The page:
Ohio has expanded its curfew from 10 p.m. to 11 p.m., Adams said.

“It is amazing to see how just one hour of difference in the curfew has made,” he said. “Service has really been picking up throughout the state and we’re starting to see revenue kind of match that as we start to get more and more collections in.”

Michigan is more difficult, Adams said, as bars and restaurants were closed until Feb. 1. Now 25% capacity is allowed and a 10 p.m. curfew.

Indiana allows counties to set the rules as there are no state capacity rules, he said, while Kentucky has 50% capacity and 11 p.m. curfew.

Martinez said California lifted some restrictions in November, but most bars are closed, depending on the county. Some counties allow outdoor dining for restaurants.

The California operators’ association is trying to make the government understand that juke boxes are owned by the operators and not the restaurants, he said.

Jacobson said Milwaukee County, Wisconsin allows 25% occupancy but does not allow people to touch games. The Milwaukee coin op association has retained a lawyer to address this.

Panelist Tom Graham, president of Games Unlimited, in Milbank, South Dakota, said South Dakota has delegated restrictions to local governments.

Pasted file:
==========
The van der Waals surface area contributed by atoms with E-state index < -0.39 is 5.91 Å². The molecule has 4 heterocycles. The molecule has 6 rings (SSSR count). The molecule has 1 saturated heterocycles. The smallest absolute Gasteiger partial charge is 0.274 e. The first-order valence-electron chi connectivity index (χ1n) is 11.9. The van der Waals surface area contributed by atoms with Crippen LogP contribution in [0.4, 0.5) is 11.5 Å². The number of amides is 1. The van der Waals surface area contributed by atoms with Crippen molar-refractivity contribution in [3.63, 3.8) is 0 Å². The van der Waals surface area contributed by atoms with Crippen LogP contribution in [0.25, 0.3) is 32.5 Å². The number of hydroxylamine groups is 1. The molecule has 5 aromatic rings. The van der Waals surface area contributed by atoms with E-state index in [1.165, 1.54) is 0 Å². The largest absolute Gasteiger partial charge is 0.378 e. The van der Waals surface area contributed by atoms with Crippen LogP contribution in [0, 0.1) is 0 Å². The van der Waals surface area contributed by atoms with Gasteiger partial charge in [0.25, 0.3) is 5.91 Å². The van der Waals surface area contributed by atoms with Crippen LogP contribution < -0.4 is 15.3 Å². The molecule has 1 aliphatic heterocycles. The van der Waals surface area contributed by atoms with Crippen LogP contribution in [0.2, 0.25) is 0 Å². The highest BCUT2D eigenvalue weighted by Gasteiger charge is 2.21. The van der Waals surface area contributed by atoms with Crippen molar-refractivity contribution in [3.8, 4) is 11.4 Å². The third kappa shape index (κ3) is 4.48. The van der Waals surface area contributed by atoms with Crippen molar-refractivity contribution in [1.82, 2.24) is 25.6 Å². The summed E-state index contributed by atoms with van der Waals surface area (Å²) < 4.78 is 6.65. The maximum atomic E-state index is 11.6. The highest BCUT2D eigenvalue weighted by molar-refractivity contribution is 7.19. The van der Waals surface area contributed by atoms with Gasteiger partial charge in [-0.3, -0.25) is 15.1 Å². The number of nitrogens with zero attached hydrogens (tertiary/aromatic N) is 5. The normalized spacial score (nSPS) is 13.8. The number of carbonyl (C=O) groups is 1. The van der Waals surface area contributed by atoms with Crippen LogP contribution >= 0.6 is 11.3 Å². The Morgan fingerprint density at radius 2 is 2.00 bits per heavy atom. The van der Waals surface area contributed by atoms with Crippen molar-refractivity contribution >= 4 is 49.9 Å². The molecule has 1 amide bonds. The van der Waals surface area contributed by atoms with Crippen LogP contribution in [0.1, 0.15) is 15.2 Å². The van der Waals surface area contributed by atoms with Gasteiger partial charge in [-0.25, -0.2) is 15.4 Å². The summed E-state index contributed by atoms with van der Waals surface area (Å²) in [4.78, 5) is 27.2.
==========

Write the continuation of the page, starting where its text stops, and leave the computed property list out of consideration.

North Dakota bars and restaurants were closed for a while before opening with 50% followed by 75% capacity followed by 100% limits, Graham said. When game leagues began in September they set a 10 p.m. closing and a six-week closing during the winter holidays.

The Minnesota operators’ association sued the department of health over this closure since other retailers were allowed to stay open. In response, the governor opened the bars and restaurants. Meanwhile, the Minnesota operators are considering challenging the 10 p.m. closing.

Panelist Jeff Prescott, president and CEO of Valley Vending Service Inc., in Plattsburgh, New York, said bars in New England and upstate New York have a 10 p.m. curfew and game playing is not allowed, although jukebox playing is allowed. Game room activity varies by county but are reopening with the vaccine roll out.

Harris said Utah canceled a restriction on liquor sales after 10 p.m. in the face of a lawsuit.

Idaho has local governments regulating activity, while Oregon allows outdoor seating.

Younger crowd bars have not revived even in cases where they are allowed to, Harris said. Neighborhood bars area coming back the fastest.

“That 20-something early crowd just has not come out yet,” he said.